OK, so what about those kinds of goals? Klein lists some particular energy uses that would supposedly become possible if we just had more energy. Much of his list is standard fare among “abundance” advocates: desalination to obtain fresh water; indoor farming with artificial light; capturing carbon dioxide directly from the air. Like his predecessors (at least all those I’m aware of), Klein makes no attempt to do the math to determine whether any of these activities will ever be practical—or desirable—on a scale that would add more than a few percent onto global energy consumption. Desalination, for instance, already provides most of Israel’s municipal water supply, yet adds just 5% to that country’s electricity use.

To this standard list Klein then adds nanotechnology, but here he seems to be misreading Hall. Yes, Hall complains ad nauseam about the slow pace at which nanotechnology has developed in recent decades, supposedly depriving us of all sorts of technological miracles. But nanotechnology isn’t a big energy consumer, and even Hall never suggests that the reason why it hasn’t advanced more rapidly has anything to do with limited energy supplies. Klein implies that it does. Maybe he has some convoluted, unwritten reasoning to back up the claim, but I suspect he’s just confused.

Finally there’s transportation—specifically, aviation and space travel. Hall claims that these technologies have been held back, since the 1970s, by “ergophobia”—fear of using energy. Klein suggests (again without doing any of the math) that if we just had enough energy, virtually everyone on earth would be using it to fly hundreds or thousands of miles a day. Is any of this plausible?

I don’t think so. It’s true that aviation and space travel both require a lot of energy per passenger, but neither is being held back by fuel shortages or even by fuel costs. Less than one percent of the total cost of a Space Shuttle launch was for rocket fuel. For commercial jet flights the fuel cost percentage is higher (typically about 20%), but still not dominant.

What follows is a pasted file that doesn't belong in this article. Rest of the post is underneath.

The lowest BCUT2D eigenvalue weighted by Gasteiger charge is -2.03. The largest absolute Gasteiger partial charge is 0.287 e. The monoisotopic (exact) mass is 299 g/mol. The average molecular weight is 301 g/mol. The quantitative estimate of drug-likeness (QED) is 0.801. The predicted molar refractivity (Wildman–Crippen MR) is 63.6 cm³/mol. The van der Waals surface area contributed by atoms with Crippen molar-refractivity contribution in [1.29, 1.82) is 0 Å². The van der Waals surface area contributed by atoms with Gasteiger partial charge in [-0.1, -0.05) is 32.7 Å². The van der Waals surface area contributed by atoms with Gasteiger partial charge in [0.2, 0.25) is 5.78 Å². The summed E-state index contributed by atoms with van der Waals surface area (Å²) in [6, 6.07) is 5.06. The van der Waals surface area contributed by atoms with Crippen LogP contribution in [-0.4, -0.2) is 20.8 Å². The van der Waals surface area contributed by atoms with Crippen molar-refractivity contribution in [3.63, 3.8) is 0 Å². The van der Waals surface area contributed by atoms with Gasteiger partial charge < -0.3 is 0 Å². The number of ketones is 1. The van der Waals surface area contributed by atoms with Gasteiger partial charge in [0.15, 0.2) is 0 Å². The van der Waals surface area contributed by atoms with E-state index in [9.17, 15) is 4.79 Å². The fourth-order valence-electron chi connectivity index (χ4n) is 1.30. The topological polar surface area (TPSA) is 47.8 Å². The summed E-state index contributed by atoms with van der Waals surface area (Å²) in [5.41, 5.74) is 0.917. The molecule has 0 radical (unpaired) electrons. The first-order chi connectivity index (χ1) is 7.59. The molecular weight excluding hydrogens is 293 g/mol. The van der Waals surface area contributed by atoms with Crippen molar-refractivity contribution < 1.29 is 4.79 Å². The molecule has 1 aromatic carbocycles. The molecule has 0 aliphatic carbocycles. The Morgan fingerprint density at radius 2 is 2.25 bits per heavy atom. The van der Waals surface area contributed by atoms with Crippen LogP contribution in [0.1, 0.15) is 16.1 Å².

The more important role that energy plays in limiting aviation and space travel is indirect. The kinetic and gravitational energies maintained during flight make it intrinsically dangerous—and it’s perfectly rational to be “ergophobic” about that danger. There are ways to mitigate the risks of flying, and the safety record of commercial jet travel is a miracle of the modern world. But risk mitigation comes at a high cost, both in dollars and in convenience: pilot licensing rules, maintenance requirements, air space restrictions, airport security screenings, and so on. People will inevitably disagree over how much risk to accept in exchange for reducing those costs, but let’s not confuse the cost of safety with the cost of fuel.

In summary, it is a logical fallacy to argue that merely supplying the needed energy would give us the world that Klein envisions, in which billions of people commute between continents on a daily basis. Besides the challenges of safety and convenience (and counteracting gravity in the first place), it’s just not clear how many people would voluntarily choose such a lifestyle. Most Americans today could afford to travel more than they actually do, but find life less hectic and more meaningful when they put down roots and spend plenty of time close to home.

Rewriting energy history

Although Klein’s column is ostensibly about the future, his rhetoric relies on comparisons to the past. Such comparisons are all too tempting, because no sane person today wants to go back to the awful living conditions our ancestors had to endure.

But Klein mangles the facts about past energy use.

The most eye-popping howler in Klein’s column is his claim that “Across the 18th, 19th and 20th centuries, the energy humanity could harness grew at about 7 percent annually.” He says this in the context of describing Hall’s book, which contains a somewhat similar claim. Hall’s version is exaggerated badly enough. Klein’s version is far worse.

The words “across” and “harness” are somewhat vague, so there’s no unique way to correct Klein’s claim, but no reasonable interpretation of it is anywhere close to true. If we’re talking about the growth in global primary energy use from 1700 through 2000, then the average annual increase was actually about 1.2%, not 7%. With 300 years of compounding, this means the overall increase was by a factor of about 40, whereas Klein’s 7% would imply a growth factor of (brace yourself!) 650,000,000. (The 1.2% annual increase breaks down into a population growth rate of about 0.8% and an energy-per-capita growth rate of about 0.4%.) Even during the 20th century, when energy use grew more rapidly, the average annual growth rate of global energy use was only 2.3% (again about 2/3 from population growth and 1/3 from energy-per-capita growth). There have been shorter time periods over which world energy use grew somewhat more rapidly, but “7 percent annually” over “centuries” is a ridiculous claim.